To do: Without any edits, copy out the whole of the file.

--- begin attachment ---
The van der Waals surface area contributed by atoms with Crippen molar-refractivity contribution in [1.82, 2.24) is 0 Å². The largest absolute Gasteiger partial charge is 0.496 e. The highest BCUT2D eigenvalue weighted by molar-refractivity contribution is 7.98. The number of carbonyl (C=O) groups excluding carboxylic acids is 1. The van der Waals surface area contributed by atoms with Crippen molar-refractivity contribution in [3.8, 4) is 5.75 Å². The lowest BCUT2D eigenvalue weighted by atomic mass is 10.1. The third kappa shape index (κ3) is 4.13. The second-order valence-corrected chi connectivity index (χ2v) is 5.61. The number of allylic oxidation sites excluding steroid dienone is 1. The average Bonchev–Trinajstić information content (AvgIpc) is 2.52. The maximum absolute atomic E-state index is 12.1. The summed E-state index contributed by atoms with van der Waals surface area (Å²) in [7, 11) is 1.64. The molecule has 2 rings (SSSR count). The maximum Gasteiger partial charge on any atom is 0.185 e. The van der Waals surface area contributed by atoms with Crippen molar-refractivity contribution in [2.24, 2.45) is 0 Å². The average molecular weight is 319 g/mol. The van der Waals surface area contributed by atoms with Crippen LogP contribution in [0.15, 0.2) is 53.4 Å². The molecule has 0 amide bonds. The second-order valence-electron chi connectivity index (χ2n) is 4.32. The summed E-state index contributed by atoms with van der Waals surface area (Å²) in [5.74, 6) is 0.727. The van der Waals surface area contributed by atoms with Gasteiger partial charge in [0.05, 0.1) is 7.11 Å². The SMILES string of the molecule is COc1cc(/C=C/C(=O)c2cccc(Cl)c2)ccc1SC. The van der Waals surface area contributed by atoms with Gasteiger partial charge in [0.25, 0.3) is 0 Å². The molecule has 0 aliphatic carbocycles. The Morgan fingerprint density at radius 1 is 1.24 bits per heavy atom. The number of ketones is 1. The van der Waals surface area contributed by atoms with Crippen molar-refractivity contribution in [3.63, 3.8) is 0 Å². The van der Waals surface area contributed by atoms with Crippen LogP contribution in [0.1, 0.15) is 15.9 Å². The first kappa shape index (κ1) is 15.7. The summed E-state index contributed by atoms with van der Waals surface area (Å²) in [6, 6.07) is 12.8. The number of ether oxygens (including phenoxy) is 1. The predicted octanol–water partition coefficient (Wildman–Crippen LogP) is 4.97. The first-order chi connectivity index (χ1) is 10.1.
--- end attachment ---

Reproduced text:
The van der Waals surface area contributed by atoms with Crippen molar-refractivity contribution in [1.82, 2.24) is 0 Å². The largest absolute Gasteiger partial charge is 0.496 e. The highest BCUT2D eigenvalue weighted by molar-refractivity contribution is 7.98. The number of carbonyl (C=O) groups excluding carboxylic acids is 1. The van der Waals surface area contributed by atoms with Crippen molar-refractivity contribution in [3.8, 4) is 5.75 Å². The lowest BCUT2D eigenvalue weighted by atomic mass is 10.1. The third kappa shape index (κ3) is 4.13. The second-order valence-corrected chi connectivity index (χ2v) is 5.61. The number of allylic oxidation sites excluding steroid dienone is 1. The average Bonchev–Trinajstić information content (AvgIpc) is 2.52. The maximum absolute atomic E-state index is 12.1. The summed E-state index contributed by atoms with van der Waals surface area (Å²) in [7, 11) is 1.64. The molecule has 2 rings (SSSR count). The maximum Gasteiger partial charge on any atom is 0.185 e. The van der Waals surface area contributed by atoms with Crippen molar-refractivity contribution in [2.24, 2.45) is 0 Å². The average molecular weight is 319 g/mol. The van der Waals surface area contributed by atoms with Crippen LogP contribution in [0.15, 0.2) is 53.4 Å². The molecule has 0 amide bonds. The second-order valence-electron chi connectivity index (χ2n) is 4.32. The summed E-state index contributed by atoms with van der Waals surface area (Å²) in [5.74, 6) is 0.727. The van der Waals surface area contributed by atoms with Gasteiger partial charge in [0.05, 0.1) is 7.11 Å². The SMILES string of the molecule is COc1cc(/C=C/C(=O)c2cccc(Cl)c2)ccc1SC. The van der Waals surface area contributed by atoms with Gasteiger partial charge in [0.25, 0.3) is 0 Å². The molecule has 0 aliphatic carbocycles. The Morgan fingerprint density at radius 1 is 1.24 bits per heavy atom. The number of ketones is 1. The van der Waals surface area contributed by atoms with Crippen molar-refractivity contribution in [3.63, 3.8) is 0 Å². The van der Waals surface area contributed by atoms with Crippen LogP contribution in [0.1, 0.15) is 15.9 Å². The first kappa shape index (κ1) is 15.7. The summed E-state index contributed by atoms with van der Waals surface area (Å²) in [6, 6.07) is 12.8. The number of ether oxygens (including phenoxy) is 1. The predicted octanol–water partition coefficient (Wildman–Crippen LogP) is 4.97. The first-order chi connectivity index (χ1) is 10.1.